Aug 17 (Reuters) – German bond yields fell alongside those of U.S. Treasuries to their lowest in over a week on Tuesday, ahead of a U.S. retail sales report that is expected to add to data showing slowing economic momentum.
Risk sentiment was also dampened by a further spike in Delta variant-related COVID-19 cases and uncertainty following the Taliban’s seizure of power in Afghanistan, with stock markets in Europe opening lower.
Bond market focus is on data out of the United States, with a Reuters poll expecting retail sales to have fallen 0.2% month-on-month in July from a 0.6% increase in June.
Industrial production, however, is expected to have increased 0.5% month-on-month, slightly higher than in June.
Following an unexpected sharp fall in U.S. consumer sentiment on Friday that sent bond yields tumbling, signs that consumer spending faltered by a larger degree, given a resurgent Delta variant, could prompt yet another market rethink of the U.S. Federal Reserve’s taper timeline.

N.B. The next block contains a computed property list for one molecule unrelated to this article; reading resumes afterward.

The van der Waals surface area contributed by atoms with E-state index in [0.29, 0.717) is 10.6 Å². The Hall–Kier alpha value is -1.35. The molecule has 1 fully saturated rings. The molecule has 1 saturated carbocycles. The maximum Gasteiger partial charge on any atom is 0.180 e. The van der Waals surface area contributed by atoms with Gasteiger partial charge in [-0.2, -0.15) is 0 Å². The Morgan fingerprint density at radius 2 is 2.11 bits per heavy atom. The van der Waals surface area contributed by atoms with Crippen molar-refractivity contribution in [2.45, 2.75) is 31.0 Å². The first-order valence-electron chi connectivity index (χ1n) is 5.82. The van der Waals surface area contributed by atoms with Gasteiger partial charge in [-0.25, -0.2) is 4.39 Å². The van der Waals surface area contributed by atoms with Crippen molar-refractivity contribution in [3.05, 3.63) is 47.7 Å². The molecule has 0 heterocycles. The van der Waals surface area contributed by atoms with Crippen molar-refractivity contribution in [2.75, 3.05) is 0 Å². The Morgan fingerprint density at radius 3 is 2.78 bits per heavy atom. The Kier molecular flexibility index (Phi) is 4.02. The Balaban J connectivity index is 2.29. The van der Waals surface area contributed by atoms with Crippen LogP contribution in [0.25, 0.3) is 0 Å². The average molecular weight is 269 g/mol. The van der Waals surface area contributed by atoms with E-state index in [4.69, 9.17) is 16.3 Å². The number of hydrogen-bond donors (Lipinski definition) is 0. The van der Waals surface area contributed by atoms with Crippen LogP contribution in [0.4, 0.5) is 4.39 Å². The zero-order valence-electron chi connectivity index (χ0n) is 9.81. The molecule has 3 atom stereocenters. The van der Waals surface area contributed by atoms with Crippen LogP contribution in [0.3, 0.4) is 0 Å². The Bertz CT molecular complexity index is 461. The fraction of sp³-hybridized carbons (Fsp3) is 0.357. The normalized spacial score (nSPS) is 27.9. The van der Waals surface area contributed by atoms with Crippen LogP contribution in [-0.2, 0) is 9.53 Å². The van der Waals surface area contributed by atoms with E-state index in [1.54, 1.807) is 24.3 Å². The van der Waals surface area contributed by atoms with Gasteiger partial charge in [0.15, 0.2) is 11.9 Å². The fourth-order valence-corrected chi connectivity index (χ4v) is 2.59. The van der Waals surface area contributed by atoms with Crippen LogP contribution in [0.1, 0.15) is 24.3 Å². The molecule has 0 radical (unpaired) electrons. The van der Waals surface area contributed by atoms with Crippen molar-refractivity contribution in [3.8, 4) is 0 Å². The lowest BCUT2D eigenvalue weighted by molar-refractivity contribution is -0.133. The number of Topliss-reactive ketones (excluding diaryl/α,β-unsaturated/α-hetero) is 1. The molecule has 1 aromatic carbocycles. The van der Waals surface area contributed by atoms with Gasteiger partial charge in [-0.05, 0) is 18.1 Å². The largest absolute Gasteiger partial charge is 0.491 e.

Data on Monday showed Chinese factory output and retail sales growth slowing sharper than expected, adding further uncertainty to the economic growth picture. That usually benefits safe-haven bond prices, which move inversely with yields.
“The focus is on U.S. data, scoured for any hints of further economic deceleration and leaving the bias for lower rates intact for now,” ING analysts told clients.
Germany’s 10-year yield, the benchmark for the bloc, fell nearly 3 basis points to -0.496% in early trade, the lowest since Aug. 6, tracking U.S. Treasury yields lower.
Italy’s 10-year yield was down similarly to 0.54%, keeping the closely watched gap with German equivalents at 103 bps.
In the primary market, Germany is scheduled to raise 6 billion euros from the auction of a new two-year bond.
Focus will be on a speech by Fed chairman Jerome Powell following the European markets close at 1730 GMT.
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